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Chromoplast Definition

Any of the pigment plastids that are involved in pigment production and storage.

Plastids are organelles that play a role in food production and storage.

They can be present in photosynthetic eukaryotes’ cells.

Plastids in plants can take the following forms: chloroplasts, chromoplasts, gerontoplasts, and leucoplasts.

Certain plastids have the capacity to switch between various forms.

During the ripening of a fruit, chloroplasts re-differentiate into chromoplasts, for example.

Chromoplasts are plastids that have pigments generated and stored inside them that give them colour.

Fruits, flowers, roots, and senescent leaves all contain them.

Apart from chlorophyll, the existence of pigments is linked to the colour of various plant organs.

Under an electron microscope, the structural appearance of chromosomes varies.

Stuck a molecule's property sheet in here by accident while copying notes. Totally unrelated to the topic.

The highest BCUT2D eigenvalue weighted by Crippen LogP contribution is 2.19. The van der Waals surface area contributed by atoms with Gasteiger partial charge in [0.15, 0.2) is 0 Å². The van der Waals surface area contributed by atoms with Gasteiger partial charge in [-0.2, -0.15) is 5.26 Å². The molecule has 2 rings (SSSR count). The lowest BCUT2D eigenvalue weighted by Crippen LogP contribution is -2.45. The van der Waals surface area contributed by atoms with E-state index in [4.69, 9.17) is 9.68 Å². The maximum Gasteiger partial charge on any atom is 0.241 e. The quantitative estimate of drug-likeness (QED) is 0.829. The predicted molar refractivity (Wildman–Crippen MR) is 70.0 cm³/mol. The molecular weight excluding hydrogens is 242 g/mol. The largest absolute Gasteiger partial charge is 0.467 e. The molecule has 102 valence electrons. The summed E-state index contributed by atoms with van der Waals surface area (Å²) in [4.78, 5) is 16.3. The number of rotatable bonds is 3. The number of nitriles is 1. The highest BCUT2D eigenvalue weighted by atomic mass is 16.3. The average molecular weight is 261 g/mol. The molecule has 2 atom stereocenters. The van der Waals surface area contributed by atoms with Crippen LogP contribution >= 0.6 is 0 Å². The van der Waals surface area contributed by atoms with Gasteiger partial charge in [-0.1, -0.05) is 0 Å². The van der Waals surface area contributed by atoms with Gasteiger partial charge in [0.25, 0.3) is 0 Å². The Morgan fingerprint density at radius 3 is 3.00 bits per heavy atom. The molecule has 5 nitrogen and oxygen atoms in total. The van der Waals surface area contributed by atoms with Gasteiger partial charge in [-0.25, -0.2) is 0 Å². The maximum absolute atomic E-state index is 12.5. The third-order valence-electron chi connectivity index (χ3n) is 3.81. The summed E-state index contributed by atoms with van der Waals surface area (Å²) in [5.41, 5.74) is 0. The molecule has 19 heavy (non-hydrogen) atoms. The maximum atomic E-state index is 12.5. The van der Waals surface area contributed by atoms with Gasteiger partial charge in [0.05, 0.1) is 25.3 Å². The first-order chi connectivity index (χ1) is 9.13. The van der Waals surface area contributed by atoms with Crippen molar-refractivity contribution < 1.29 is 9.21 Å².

They are classified into five different types:

(1) globular,

(2) crystalline,

(3) fibrillar,

(4) tubular, 

(5) membranous.

Some chromoplasts, however, may be more difficult to define when their structure is more complex, such as those seen in tomatoes that seem both membranous and crystalline.

To distinguish them from the colourless plastids, the leucoplasts, chloroplasts are sometimes considered a subclass of chromoplasts.

Chloroplasts, on the other hand, are distinguished from chromoplasts because they are primarily involved in photosynthesis rather than the production and storage of colour.

Chromoplast Citations

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